Borough President Helen Marshall and representatives from Queens community boards convened on the steps of City Hall Tuesday with groups from around the city to rail against Mayor Michael Bloomberg’s proposal to carve $35,000 from each of the board’s budgets, saying the move would be devastating to panels that have not had a raise in funding for 19 years.
Each board currently has a budget of about $169,000.
“Our community boards are vital in the city’s land use review process and in helping to set budget priorities,” Marshall said. “They are the eyes and ears of government in the community. They know what is happening down the block and around the corner.
Borough presidents, members from all 59 community boards in the city, and City Comptroller Bill Thompson attended the rally Tuesday morning.
“A cut of $35,000 will put them out of business, and that’s what the mayor is intending to do,” said Thompson, a Democratic mayoral candidate.
“They’re trying to cut boards to the point where they can say, ‘Let’s get rid of the borough presidents,’” Thompson added. “It’s an attempt to centralize everything in one location.”
Marc La Vorgna, a spokesman for Bloomberg, vehemently denied that the administration is attempting to eliminate community boards or borough presidents.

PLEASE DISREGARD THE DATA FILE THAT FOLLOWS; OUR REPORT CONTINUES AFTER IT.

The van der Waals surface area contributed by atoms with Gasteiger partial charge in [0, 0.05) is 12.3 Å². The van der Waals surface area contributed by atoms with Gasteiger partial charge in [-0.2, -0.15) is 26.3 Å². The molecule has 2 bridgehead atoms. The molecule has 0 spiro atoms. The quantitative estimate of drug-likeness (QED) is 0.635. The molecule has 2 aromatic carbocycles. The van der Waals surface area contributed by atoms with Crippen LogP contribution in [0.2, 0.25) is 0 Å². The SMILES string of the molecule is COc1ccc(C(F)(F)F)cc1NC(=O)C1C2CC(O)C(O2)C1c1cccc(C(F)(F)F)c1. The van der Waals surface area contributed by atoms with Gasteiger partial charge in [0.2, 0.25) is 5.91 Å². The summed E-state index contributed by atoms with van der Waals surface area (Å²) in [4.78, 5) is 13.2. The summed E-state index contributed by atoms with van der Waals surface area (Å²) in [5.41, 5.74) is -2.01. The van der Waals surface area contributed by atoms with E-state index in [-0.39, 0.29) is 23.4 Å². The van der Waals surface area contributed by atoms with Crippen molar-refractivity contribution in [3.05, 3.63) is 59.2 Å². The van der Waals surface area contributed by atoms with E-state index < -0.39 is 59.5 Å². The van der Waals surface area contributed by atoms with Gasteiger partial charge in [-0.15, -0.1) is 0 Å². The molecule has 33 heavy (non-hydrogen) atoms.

“From the police and fire departments to education and social services, every taxpayer−funded entity has had to reduce expenses, find ways to be more efficient and do more with less resources.” LaVorgna said.
Andrea Crawford, chairwoman of CB 9, which covers Richmond Hill, Woodhaven and Ozone Park, agreed it seemed like Bloomberg is attempting to make the boards ineffectual in order to funnel more power into City Hall.
“What the comptroller said is right,” Crawford said. “We’re being cut to the bone. Most community boards only have three to four people working for them, so to lose one of these people is crippling.”
Crawford said the fact that boards have not received additional city funding in 19 years has hampered their ability to serve the community.
Councilman Eric Ulrich (R−Rockaway Beach) did not agree with other officials’ statements that Bloomberg was trying to strip boards of their power.
“This is a budget dance,” Ulrich said. “The mayor has to make very difficult decisions about the budget. I think people’s attempts to demonize Mayor Michael Bloomberg is wrong.”
Ulrich did say, however, he hopes community board funding is restored.
CB 6 District Manager Frank Gulluscio said a $35,000 slash in its budget would force him to lay off at least one full−time person in an office with two full−time positions and one part−time position.
“It will be very difficult to keep the office open Monday through Friday 8 a.m. to 5 p.m.,” said Joseph Hennessy, chairman of CB 6, which covers Forest Hills and Rego Park.
Reach reporter Anna Gustafson by e−mail at firstname.lastname@example.org or by phone at 718−229−0300, Ext. 174.